WASHINGTON, D.C.—The House Rules Committee approved yesterday an amendment to the INVEST in America Act, offered by Delegate Gregorio Kilili C. Sablan (Ind-MP), that aims to increase road funding for the Marianas. Sablan’s amendment will be debated by the full House of Representatives, as it considers the $715-billion infrastructure bill over the next several days.
“Currently, road funding is divided among the Marianas and the other areas in a way that is disadvantageous to our islands,” Sablan said. “Guam and the U.S. Virgin Islands get 40% each. The Marianas and American Samoa get 10% each. Those percentages are not based on population, or road mileage, or land area, or any other measure. And those percentages are not set in law. They are arbitrarily set by administrators in the Federal Highway Administration.”
Sablan’s amendment requires the Transportation secretary to develop a “data driven, equitable allocation” of the annual highway funding.
Slow spending blocks change
The Marianas delegate has tried repeatedly to get allocations changed administratively. And the Federal Highway Administration has admitted that any allocation based on objective measures would result in more money for the Marianas.
Sablan’s efforts, however, have been undermined because the Commonwealth typically carries a large backlog of funding compared to other insular governments. So, the FHWA argues, why change how much money the Marianas receives when it does not spend what it is already getting?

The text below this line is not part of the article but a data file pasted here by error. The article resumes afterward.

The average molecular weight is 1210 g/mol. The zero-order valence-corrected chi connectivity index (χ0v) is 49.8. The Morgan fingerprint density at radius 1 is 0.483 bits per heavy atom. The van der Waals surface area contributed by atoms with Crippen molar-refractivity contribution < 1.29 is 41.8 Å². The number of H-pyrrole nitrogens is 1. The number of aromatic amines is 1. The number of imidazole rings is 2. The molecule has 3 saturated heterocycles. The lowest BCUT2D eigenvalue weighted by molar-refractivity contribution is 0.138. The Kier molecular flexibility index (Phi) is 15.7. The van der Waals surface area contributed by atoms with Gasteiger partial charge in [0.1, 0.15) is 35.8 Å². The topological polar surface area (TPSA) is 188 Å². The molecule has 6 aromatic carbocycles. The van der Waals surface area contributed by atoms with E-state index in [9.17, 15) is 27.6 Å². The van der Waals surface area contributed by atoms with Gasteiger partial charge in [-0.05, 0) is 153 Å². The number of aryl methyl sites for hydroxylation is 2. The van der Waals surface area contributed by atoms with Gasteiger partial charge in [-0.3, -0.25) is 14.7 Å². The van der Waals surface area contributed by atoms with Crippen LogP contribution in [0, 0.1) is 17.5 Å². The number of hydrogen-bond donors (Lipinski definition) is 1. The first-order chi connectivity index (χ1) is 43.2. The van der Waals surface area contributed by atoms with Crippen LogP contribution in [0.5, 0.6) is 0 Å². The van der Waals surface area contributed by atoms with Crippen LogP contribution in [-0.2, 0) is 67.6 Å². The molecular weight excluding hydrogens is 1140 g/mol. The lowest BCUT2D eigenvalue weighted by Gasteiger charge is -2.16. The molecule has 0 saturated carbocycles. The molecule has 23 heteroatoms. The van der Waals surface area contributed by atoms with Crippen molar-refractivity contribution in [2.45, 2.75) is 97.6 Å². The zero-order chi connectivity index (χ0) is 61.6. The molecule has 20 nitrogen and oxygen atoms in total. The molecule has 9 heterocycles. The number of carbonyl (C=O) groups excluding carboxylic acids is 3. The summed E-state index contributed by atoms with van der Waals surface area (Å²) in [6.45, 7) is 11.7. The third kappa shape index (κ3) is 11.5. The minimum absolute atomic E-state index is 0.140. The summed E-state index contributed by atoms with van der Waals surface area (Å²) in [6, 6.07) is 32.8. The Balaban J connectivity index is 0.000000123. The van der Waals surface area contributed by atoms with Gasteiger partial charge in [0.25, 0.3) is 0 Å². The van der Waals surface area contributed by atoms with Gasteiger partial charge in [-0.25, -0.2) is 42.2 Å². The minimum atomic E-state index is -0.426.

Last November, FHWA administrator Nicole R. Nason told Sablan the Commonwealth had over two years of funding unspent—“an unobligated balance of approximately $8.7 million….
“In contrast,” she wrote, “the unobligated balances for American Samoa and Guam were zero, and the U.S. Virgin Islands had an unobligated balance of less than $100,000.”
Even if the Commonwealth is slow to spend federal highway funds compared to the other insular governments, Sablan said, he wants to keep the issue alive with his amendment to the bill the House is debating this week.
Sablan’s amendment also requires the secretary to recommend an appropriate increase in the Territorial Highway Program funding. “It is always helpful to increase funding when shifting allocations,” Sablan said. “That way no one insular area suffers any great loss.”
$18.6 million in transportation earmarks for Marianas
Whether Sablan’s allocation amendment passes or not he was already able to include $18.6 million in earmarked funding for Marianas projects in the INVEST in America Act, when it was reported by committee on June 10.
“Everyone on Saipan who has talked to me about how congested our roads are will be glad to see so much of the earmarked money going to support the Commonwealth Office of Transit Authority and public transportation,” Sablan said. “In particular, the 187 bus stops that COTA asked me to get money for will bring the bus system closer to people’s homes and provide shelter from the sun and the rain, making public transportation a better alternative to more expensive private cars.”
Sablan thanked the Office of Transit Authority and the Commonwealth Department of Public Works for working together with him in developing the project list that was included in the INVEST in America Act. (PR)